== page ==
Joan Frankel in front of Pierce Hall where she works.
Joan Frankel in front of Pierce Hall where she works.

1If necessary, I apologize to the Indian community, by which I mean Professor Homi et.al. Science is ultimately metaphor. Religion pertains to the provably unliteral. I rather like the idea that I am a tributary of the same stream as you. It is less embarassing than the idea that the Deity created Laws of Combustion and then violated them to prove He [:)] was there. But I had to satisfy a most fundamental urge – the pursuit of comedy.
———

II. Ratification Election of the HUCTW Contract.

Today, Thursday July 22, 2010, Harvard’s largest Union votes on the proposed contract for the next the next two years. I’ll have a more detailed look at the proposal in the next hour or two. The short form:

  • Work Security contract language  has improved infinitesimally over it’s grossly inadequate form in 2001.
  • Work Security in actual practice, as anyone who reads the Crimson knows,  has gotten dramatically worse is likely to continue in that direction.

More real soon now. Y’all come back now, hear?

Defrocked!

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It’s in front of the Lamont Library in the South East corner of Harvard Yard,  is frocked all winter, …

… and has a floral accompaniment at the moment. John A. Collins tells me that the space in the middle is supposed to represent the space that the sculptor played in as an infant. A protected space formed by his mother with her body. The Lamont Librarian used to take a working lunch in that space. She was fair and wore pastel floral prints. She blended.

Harvard Magazine told us who figured out when and how to frock and that it is now waxed rather than lacquered. But who actually puts the frock on and takes it off. How often is the statue waxed and who does the waxing? Do they get a living wage? When I know, you’ll know.

A Public Service Announcement from Harvard Labor

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Scholars using the Lamont Library at Harvard today are advised that tree work is being done near the entrance. While an ever increasing amount of work in the Yard is being outsourced. This particular work is being done by Harvard ‘direct employees’. Consultation between a worker from Facilities Maintenance Operations and a patrol officer from the Harvard University Police has led to a carefully designed cordon of yellow caution tape around the affected area. Please take it seriously as a measure to prevent injury from falling debris. Also, please take seriously any advisories from the HUPD officer. Harvard administrators may be more concerned about protecting The Endowment than protecting you, but Harvard Labor cares about you. Thank you.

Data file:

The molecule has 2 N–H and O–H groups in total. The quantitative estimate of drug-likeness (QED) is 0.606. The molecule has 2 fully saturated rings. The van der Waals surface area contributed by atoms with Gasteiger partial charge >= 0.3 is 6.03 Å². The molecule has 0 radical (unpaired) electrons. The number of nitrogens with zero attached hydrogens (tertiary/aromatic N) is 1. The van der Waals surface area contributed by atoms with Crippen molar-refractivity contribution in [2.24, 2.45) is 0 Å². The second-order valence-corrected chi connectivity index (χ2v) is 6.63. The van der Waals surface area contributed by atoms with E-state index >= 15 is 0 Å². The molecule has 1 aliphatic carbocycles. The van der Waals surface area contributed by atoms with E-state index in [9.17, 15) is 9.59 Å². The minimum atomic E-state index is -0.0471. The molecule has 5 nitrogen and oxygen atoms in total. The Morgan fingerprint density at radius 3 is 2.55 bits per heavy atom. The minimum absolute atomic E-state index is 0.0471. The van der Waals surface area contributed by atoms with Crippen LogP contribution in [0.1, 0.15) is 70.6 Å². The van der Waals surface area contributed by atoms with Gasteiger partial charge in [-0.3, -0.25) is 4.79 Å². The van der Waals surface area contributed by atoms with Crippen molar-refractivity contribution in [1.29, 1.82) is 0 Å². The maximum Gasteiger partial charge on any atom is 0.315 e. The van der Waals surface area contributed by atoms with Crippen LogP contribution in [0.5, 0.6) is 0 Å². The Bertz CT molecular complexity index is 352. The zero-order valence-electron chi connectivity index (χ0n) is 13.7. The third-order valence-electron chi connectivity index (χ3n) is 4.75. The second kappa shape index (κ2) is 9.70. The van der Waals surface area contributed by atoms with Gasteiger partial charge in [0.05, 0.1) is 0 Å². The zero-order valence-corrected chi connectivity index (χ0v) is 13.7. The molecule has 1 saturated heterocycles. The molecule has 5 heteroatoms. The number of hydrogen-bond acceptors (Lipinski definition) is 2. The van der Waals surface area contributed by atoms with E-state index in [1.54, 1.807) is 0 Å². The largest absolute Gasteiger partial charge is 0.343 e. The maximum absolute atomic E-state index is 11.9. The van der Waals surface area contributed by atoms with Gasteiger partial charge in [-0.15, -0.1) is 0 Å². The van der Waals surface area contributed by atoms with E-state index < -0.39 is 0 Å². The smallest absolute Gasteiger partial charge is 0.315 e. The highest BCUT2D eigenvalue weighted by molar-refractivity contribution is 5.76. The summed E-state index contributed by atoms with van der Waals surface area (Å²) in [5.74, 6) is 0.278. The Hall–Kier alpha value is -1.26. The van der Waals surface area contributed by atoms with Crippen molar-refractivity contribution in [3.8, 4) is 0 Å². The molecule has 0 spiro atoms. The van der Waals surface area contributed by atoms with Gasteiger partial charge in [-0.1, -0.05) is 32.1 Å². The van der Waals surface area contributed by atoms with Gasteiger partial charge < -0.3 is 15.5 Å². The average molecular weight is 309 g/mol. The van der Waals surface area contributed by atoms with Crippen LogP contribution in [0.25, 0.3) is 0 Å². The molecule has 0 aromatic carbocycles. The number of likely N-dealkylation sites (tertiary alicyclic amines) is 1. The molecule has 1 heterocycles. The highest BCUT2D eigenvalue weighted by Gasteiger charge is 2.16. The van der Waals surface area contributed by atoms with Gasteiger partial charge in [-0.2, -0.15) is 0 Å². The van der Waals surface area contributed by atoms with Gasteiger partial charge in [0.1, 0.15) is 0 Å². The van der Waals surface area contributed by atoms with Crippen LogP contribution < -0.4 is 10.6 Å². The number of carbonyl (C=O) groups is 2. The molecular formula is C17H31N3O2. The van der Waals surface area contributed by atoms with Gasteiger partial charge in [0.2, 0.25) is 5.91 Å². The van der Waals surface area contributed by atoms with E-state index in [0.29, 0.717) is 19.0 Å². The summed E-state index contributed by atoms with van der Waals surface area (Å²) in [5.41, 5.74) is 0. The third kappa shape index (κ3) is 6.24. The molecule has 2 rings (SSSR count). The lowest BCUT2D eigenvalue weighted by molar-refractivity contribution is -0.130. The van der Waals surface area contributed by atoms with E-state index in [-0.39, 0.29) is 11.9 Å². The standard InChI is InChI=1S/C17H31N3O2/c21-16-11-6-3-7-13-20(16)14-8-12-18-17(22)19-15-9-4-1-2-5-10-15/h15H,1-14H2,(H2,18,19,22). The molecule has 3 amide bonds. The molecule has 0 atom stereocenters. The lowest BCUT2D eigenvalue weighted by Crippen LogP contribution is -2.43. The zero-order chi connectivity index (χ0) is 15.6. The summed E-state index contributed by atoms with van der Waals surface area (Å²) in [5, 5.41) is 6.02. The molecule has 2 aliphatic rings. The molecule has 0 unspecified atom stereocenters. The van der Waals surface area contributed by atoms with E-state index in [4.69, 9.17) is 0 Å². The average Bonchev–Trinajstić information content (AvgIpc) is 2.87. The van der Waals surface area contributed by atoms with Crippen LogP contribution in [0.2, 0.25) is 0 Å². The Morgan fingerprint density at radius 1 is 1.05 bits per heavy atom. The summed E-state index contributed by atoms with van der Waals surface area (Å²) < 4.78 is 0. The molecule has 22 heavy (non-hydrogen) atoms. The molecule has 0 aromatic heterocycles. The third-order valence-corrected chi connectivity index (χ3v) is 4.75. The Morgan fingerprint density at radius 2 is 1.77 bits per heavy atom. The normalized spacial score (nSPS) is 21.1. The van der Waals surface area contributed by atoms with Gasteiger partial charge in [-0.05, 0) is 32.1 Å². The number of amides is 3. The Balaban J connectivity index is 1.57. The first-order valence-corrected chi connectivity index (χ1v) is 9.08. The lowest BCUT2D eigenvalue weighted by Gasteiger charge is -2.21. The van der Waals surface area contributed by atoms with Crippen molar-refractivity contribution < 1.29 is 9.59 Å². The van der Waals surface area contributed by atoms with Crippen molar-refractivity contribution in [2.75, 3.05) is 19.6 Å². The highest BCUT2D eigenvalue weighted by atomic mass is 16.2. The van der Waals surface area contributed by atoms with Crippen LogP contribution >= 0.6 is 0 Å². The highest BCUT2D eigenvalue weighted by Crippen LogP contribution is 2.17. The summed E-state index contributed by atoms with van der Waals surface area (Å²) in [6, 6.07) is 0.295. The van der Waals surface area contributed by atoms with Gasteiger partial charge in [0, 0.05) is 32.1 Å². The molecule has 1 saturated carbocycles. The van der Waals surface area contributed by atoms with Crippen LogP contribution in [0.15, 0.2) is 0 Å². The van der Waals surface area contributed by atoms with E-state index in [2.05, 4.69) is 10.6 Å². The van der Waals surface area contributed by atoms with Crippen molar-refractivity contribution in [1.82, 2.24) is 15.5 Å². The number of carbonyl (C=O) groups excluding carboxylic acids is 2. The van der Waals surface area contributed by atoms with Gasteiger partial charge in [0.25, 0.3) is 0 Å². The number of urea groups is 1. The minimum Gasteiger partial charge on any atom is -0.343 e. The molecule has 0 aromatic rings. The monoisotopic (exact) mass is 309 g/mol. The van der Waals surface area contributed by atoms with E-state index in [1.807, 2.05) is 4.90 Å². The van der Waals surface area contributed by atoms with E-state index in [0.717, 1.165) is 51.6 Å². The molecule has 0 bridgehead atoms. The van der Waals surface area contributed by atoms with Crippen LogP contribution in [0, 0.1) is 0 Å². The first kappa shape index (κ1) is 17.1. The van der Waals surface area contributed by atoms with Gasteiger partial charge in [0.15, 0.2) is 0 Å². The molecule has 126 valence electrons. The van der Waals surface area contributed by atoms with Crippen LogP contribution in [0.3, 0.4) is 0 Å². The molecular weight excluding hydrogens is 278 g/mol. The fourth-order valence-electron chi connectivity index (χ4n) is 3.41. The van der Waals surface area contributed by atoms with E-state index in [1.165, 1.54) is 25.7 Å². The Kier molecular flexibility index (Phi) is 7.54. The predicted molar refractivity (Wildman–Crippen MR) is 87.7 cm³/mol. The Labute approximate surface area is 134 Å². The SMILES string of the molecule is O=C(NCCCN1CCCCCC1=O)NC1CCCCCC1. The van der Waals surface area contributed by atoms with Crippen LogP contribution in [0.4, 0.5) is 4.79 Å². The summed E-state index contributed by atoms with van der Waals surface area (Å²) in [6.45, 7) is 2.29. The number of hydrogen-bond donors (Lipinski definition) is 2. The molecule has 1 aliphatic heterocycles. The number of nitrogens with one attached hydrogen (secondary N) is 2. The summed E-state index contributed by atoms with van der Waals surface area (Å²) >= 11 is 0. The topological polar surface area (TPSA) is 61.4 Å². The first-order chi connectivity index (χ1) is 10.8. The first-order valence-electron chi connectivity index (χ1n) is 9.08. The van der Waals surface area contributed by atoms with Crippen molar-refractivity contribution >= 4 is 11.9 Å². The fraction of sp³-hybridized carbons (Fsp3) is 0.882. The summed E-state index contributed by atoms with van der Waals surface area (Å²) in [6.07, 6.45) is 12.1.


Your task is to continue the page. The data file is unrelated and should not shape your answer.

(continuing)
Harvard’s response to this sort of risk has improved dramatically since a chunk of concrete from the Lamont roof overhang fell a foot behind me. More …

The Late Larry and FAS Arts

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A brief campaign statement to the Harvard Community and specifically denizens of FAS Arts who I propose to represent on the Executive Board of HUCTW.

The Late Larry Summers1 had a model for the expansion of Harvard based on a significant shift in the political economy of the University. I once quite loudly suggested that he was planning to divest the Faculty of Arts and Sciences because it was a cost center and not a profit center. I was told by sympathetic, but more timid people to lower my voice and that what I had suggested was too nearly true to be funny.  Of course, the North Academic Complex is clear evidence that he had no intention of deprecating the Science portion of FAS. His top level idea was to favor the departments in any faculty that could increase the inflow of  ‘soft money’ i.e. research contracts. Watson of Double Helix fame, said that the Late Larry told him he favored medical research over basic biology because the former were ‘winners’ and the later ‘losers’. The plan was to convert endowment paper into buildings and use them to house income producing research.

Leaving aside for a moment the question of the recent history of capitalism, the question is, now that Larry is gone, has the plan really changed? Certainly it has been slowed. The first part of the question is, how much of the ‘fiscal austerity’ of the present is related to hopes of reviving the growth plan? The second part, and the one that affects FAS Arts most strongly is what’s going to happen to all those ‘losers’ in the Arts – where Arts is understood to mean The Humanities. The Late Larry’s approach to “The Two Cultures” problem was to divest one of them2. What does the future hold? So while, the HUCTW members in the libraries are under the most serious threat, those in FAS Arts are not far behind.